Pope: God not afraid of new things

Pope: God not afraid of new things

Pope Francis has beatified Pope Paul VI and declared that God is not afraid of new things as he concluded a remarkable meeting of bishops debating family issues.

It has drawn parallels to the tumultuous reforms of the Second Vatican Council that Paul oversaw and implemented.

Emeritus Pope Benedict XVI was on hand for the Mass, which took place just hours after Catholic bishops approved a document charting a more pastoral approach to ministering to Catholic families.

They failed to reach consensus on the two most divisive issues at the synod: welcoming gays and divorced and civilly remarried couples. But the issues remain up for discussion ahead of another meeting of bishops next year.

While the synod scrapped its ground-breaking welcome and showed deep divisions on hot-button issues, the fact that the questions are on the table is significant given that they had been taboo until Francis’ papacy.

“God is not afraid of new things,” Francis exclaimed in his homily today. “That is why he is continually surprising us, opening our hearts and guiding us in unexpected ways.”

He quoted Paul himself as saying the church, particularly its synod of bishops, must survey the signs of the times to make sure the church adapts methods to respond to the “growing needs of our time and the changing conditions of society”.

Paul was elected in 1963 to succeed the popular Pope John XXIII, and during his 15-year reign was responsible for implementing the reforms of Vatican II and charting the church through the tumultuous years of the 1960s sexual revolution.

Director of Policy with the Gay and Lesbian Equality Network in Ireland Tiernan Brady has said they are deeply disappointed with the decision by Catholic bishops in Rome to reject Pope Francis' proposals to reform the church.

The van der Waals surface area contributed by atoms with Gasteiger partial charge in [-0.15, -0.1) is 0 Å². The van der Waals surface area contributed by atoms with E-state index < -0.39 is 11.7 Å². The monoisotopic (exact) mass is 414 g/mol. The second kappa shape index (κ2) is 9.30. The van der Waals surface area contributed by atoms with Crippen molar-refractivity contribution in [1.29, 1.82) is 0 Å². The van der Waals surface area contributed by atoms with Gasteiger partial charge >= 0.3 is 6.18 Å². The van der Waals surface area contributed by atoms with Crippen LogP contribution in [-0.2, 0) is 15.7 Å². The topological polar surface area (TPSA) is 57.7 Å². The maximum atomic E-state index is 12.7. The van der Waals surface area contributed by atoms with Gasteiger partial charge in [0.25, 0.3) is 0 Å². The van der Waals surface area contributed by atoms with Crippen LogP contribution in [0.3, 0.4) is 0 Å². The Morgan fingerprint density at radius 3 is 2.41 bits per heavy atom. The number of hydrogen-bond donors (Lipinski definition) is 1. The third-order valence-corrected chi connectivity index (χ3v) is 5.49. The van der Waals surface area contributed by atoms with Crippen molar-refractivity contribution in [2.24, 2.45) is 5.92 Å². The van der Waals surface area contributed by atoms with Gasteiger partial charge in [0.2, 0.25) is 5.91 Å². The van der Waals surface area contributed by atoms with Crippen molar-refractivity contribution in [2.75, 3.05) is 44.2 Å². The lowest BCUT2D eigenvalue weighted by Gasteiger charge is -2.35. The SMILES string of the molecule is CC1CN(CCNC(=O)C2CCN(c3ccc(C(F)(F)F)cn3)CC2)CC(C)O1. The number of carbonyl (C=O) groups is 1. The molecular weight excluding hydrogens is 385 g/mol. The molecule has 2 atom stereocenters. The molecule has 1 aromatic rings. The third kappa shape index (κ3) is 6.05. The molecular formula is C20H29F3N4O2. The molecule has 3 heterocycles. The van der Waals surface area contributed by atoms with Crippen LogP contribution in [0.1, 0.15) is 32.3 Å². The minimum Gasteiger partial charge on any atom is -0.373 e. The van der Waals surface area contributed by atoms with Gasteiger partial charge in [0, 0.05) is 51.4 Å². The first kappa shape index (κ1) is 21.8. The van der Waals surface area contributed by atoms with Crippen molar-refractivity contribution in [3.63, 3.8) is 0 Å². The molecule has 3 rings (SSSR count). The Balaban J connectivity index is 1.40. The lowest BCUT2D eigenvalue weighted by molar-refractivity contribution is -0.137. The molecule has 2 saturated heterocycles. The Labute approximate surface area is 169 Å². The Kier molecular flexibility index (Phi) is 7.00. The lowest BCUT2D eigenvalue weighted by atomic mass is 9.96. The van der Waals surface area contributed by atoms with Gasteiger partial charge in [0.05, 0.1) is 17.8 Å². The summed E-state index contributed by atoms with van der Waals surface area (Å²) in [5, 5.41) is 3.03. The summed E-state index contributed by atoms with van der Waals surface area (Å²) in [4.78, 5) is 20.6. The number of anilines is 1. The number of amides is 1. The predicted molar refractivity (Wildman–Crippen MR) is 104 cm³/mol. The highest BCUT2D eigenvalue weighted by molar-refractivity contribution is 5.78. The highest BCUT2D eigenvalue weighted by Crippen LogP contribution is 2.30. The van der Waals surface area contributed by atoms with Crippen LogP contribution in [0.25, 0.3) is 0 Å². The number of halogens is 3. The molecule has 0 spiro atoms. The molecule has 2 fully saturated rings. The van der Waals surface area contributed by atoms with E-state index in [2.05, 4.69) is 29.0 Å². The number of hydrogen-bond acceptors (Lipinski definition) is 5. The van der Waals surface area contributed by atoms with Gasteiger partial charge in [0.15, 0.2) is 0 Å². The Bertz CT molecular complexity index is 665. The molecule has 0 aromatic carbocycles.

Vatican II opened the way for Mass to be said in local languages instead of in Latin, called for greater involvement of the laity in the life of the church and revolutionised the church’s relations with people of other faiths.

He is perhaps best known, though, for the divisive 1968 encyclical Humanae Vitae, which enshrined the church’s opposition to artificial contraception.

The beatification marks the third 20th century pope Francis has elevated this year: In April, he canonised saints John Paul II and John XXIII.

That historic event marked the first time a reigning and retired pope – Francis and Benedict – had celebrated Mass together in public in the 2,000-year history of the church.

Benedict returned to the steps of St Peter’s Basilica for Paul’s outdoor beatification Mass in a potent symbol of the continuity of the church, despite differences in style and priorities that were so evident in the synod meetings this week.

Paul was beatified, the first step toward possible sainthood, after the Vatican certified a miracle attributed to his intercession concerning a California boy whom doctors had said would be born with serious birth defects.

The boy, whose identity has been kept secret at his parents’ request, is now a healthy teen. A second miracle needs to be certified by the Vatican for him to be canonised.

The Vatican said 70,000 people attended the Mass, held under sunny Roman skies, far fewer than the 800,000 people who attended the dual canonisation earlier this year.

Paul is often called the “forgotten” or “misunderstood” pope, caught between the “good pope” John XXIII and the crowd-pleasing, globe-trotting John Paul.

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